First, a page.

#!/usr/bin/per -w use strict; my $text1 = <<TEXT; Once upon a time, in a land far away, there lived a giant. .. . He was big. Really big. He had 5.5 toes on 2.3 feet. TEXT my $text2 = <<TEXT; Once upon a time, in a land far away, there lived a GIANT. He was big!!!!!!!!!!!!! YOU GOTTA BELIEVE ME. Really big! He was HUGE I tell you. He had 5.5 toes on 2.3 feet. TEXT my $FRAME = 4; print "Here are the texts:\n\n$text1\n\n$text2\n\n"; my $res1 = tokenise($text1); my $res2 = tokenise($text2); print "Here is the walking token frame for text1:\n\n"; print "$_\n" for @$res1; print "\n\nAnd here are the matches:\n\n"; my $top_twenty1 = get_top($res1); my $top_twenty2 = get_top($res2); my $same; $same->{$_}++ for @$top_twenty1, @$top_twenty2; my $matches = grep{ $same->{$_} == 2 } keys %$same; printf "%20s %1s | %1s %-20s\n", $top_twenty1->[$_], $same->{$top_twenty1->[$_]} == 2 ? "*" : " ", $same->{$top_twenty2->[$_]} == 2 ? "*" : " ", $top_twenty2->[$_] for 0..19; print "\nFound $matches matches!\n"; sub tokenise { my $text = shift; $text = lc($text); $text =~ tr/a-z0-9/ /c; my @text = split " ", $text; my @tokens; push @tokens, join " ", @text[$_..($_+$FRAME-1)] for 0..(@text-$FR +AME); return \@tokens; } sub get_top { my $ary = shift; [ (sort @$ary)[0..19] ]; } __DATA__ Here are the texts: Once upon a time, in a land far away, there lived a giant. .. . He was big. Really big. He had 5.5 toes on 2.3 feet. Once upon a time, in a land far away, there lived a giant. .. . He was big!!!!!!!!!!!!! You gotta believe me. Really big! He was huge I tell you. He had 5.5 toes on 2.3 feet. Here is the walking token frame for text1: once upon a time upon a time in a time in a time in a land in a land far a land far away land far away there far away there lived away there lived a there lived a giant lived a giant he a giant he was giant he was big he was big really was big really big big really big he really big he had big he had 5 he had 5 5 had 5 5 toes 5 5 toes on 5 toes on 2 toes on 2 3 on 2 3 feet And here are the matches: 5 5 toes on * | * 5 5 toes on 5 toes on 2 * | * 5 toes on 2 a giant he was * | * a giant he was a land far away * | * a land far away a time in a * | * a time in a away there lived a * | * away there lived a big he had 5 | believe me really big big really big he | big he was huge far away there lived * | big you gotta believe giant he was big * | * far away there lived had 5 5 toes * | * giant he was big he had 5 5 * | gotta believe me really he was big really | * had 5 5 toes in a land far * | * he had 5 5 land far away there * | he was big you lived a giant he | he was huge i on 2 3 feet | huge i tell you once upon a time | i tell you he really big he had | * in a land far there lived a giant | * land far away there Found 12 matches!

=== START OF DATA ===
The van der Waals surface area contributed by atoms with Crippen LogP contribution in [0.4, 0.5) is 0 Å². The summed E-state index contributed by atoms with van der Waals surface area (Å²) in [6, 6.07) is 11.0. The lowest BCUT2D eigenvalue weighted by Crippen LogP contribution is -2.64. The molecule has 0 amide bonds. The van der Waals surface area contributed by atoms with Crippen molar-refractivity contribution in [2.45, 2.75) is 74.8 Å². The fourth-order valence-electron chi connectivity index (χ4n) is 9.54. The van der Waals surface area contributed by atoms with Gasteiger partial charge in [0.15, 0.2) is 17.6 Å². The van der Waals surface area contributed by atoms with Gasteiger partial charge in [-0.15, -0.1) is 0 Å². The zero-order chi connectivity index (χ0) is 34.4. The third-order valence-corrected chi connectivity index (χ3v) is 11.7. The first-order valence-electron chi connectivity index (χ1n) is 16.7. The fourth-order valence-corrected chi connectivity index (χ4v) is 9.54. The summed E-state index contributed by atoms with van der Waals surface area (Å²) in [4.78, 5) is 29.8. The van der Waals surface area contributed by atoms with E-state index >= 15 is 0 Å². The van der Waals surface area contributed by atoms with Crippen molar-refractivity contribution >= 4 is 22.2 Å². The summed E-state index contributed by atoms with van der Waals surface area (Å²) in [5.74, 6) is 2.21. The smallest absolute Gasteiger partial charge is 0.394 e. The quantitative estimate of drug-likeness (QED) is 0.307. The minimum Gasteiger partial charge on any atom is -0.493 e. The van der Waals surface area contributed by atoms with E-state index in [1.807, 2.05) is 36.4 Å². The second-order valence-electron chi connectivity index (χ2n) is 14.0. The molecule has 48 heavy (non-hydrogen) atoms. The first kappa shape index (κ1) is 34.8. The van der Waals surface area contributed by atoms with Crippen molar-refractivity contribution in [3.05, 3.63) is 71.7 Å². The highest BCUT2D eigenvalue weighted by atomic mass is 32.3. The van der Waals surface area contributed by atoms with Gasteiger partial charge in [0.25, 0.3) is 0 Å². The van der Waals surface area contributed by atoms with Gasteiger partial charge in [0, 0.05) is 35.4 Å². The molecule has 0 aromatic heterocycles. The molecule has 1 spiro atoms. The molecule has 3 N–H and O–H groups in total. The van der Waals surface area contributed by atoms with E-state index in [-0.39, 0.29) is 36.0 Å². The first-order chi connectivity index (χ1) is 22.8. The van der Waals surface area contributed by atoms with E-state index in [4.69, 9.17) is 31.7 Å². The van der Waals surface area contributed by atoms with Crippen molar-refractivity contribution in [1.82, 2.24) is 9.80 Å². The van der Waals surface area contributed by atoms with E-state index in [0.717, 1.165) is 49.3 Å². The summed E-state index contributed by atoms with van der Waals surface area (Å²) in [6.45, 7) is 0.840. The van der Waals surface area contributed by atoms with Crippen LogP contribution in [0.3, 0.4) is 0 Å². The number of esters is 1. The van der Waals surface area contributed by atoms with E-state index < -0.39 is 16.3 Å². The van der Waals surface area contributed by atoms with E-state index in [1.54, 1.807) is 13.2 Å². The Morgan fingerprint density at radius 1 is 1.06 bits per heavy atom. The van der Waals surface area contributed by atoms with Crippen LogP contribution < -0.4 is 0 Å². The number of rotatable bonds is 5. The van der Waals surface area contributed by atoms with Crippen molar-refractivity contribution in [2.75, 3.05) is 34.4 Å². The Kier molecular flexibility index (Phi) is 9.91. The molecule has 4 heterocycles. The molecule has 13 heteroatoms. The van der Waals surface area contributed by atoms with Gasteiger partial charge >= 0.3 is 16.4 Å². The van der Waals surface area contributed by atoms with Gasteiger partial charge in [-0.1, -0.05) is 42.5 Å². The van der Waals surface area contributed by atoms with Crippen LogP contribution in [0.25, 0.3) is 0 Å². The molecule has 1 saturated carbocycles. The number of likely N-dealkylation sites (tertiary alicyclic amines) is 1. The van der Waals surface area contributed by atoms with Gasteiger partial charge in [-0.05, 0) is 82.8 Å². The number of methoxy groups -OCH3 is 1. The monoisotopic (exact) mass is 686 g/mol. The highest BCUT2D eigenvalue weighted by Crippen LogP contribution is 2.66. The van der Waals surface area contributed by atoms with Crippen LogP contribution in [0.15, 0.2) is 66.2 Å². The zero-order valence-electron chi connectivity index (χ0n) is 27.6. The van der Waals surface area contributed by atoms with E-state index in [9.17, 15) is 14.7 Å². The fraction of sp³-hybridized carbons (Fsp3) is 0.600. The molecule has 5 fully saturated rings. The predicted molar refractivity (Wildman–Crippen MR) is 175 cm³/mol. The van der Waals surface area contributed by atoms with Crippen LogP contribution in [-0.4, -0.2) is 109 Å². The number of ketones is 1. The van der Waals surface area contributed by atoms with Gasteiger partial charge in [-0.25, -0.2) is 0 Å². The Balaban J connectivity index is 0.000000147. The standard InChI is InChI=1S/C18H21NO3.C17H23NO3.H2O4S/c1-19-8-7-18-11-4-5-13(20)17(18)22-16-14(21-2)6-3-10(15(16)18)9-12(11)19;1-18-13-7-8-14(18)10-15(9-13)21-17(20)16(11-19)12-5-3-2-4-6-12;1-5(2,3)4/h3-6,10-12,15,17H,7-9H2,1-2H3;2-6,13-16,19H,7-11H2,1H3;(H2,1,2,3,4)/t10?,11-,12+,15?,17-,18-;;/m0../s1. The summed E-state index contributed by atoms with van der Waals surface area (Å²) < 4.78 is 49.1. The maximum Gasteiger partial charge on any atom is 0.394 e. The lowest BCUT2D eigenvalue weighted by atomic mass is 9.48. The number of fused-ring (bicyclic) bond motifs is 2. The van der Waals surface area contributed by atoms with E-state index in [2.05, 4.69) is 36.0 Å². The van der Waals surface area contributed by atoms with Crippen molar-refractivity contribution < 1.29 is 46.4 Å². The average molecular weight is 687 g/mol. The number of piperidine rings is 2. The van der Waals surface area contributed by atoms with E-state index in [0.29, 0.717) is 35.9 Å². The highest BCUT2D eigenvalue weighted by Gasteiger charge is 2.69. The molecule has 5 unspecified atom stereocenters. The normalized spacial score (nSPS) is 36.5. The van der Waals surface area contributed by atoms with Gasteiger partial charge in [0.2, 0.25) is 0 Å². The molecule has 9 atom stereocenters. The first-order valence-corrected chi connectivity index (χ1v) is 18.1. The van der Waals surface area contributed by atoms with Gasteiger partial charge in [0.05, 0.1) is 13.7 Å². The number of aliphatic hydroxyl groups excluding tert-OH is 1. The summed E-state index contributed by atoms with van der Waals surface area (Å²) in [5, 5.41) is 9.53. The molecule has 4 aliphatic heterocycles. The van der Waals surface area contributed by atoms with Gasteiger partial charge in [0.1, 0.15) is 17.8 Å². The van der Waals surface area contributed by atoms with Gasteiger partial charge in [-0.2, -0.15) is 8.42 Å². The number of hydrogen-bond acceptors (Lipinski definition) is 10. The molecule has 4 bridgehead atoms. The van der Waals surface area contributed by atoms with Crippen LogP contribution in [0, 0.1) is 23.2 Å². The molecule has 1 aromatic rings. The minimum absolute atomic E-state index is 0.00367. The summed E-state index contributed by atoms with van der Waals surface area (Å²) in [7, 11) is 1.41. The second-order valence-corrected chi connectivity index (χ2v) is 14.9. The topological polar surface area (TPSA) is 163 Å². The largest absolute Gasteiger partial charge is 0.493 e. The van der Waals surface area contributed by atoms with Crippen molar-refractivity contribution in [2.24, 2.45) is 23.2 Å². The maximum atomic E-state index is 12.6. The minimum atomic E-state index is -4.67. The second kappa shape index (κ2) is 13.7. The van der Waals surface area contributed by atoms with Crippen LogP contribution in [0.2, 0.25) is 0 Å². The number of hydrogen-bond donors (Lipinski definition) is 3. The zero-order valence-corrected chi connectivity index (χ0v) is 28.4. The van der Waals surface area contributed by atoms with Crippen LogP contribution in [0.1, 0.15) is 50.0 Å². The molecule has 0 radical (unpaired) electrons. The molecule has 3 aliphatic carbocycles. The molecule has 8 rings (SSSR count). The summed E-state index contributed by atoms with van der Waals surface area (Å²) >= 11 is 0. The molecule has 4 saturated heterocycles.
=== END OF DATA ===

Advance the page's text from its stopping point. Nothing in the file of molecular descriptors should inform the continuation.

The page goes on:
So that is the basic concept. Now you can tune this in various ways. A wide frame make the algorithm more sensitive to sentence order changes and insertion/deletions. The frame should be wide enough to miss common phrases, but less wide than the average sentence. The algorithm works best at detecting similar documents of similar lengths. If you have a 20k document and some one lifts 1k out if it we would only expect a single match, because we will probably have sampled 19 tokens from the 19k not lifted. If we increased the number of tokens in line with document length we can still detect this as more than 2 matches will happen rarely between completely dissimilar docs. Our storage requirements would then become a function of total document size in the collection rather than number. It is still linear.

Anyway HTH



In reply to Re: Document similarity in large collections by tachyon-II
in thread Comparing inputs before inserting into MySQL for "sounds-like" similarity by hacker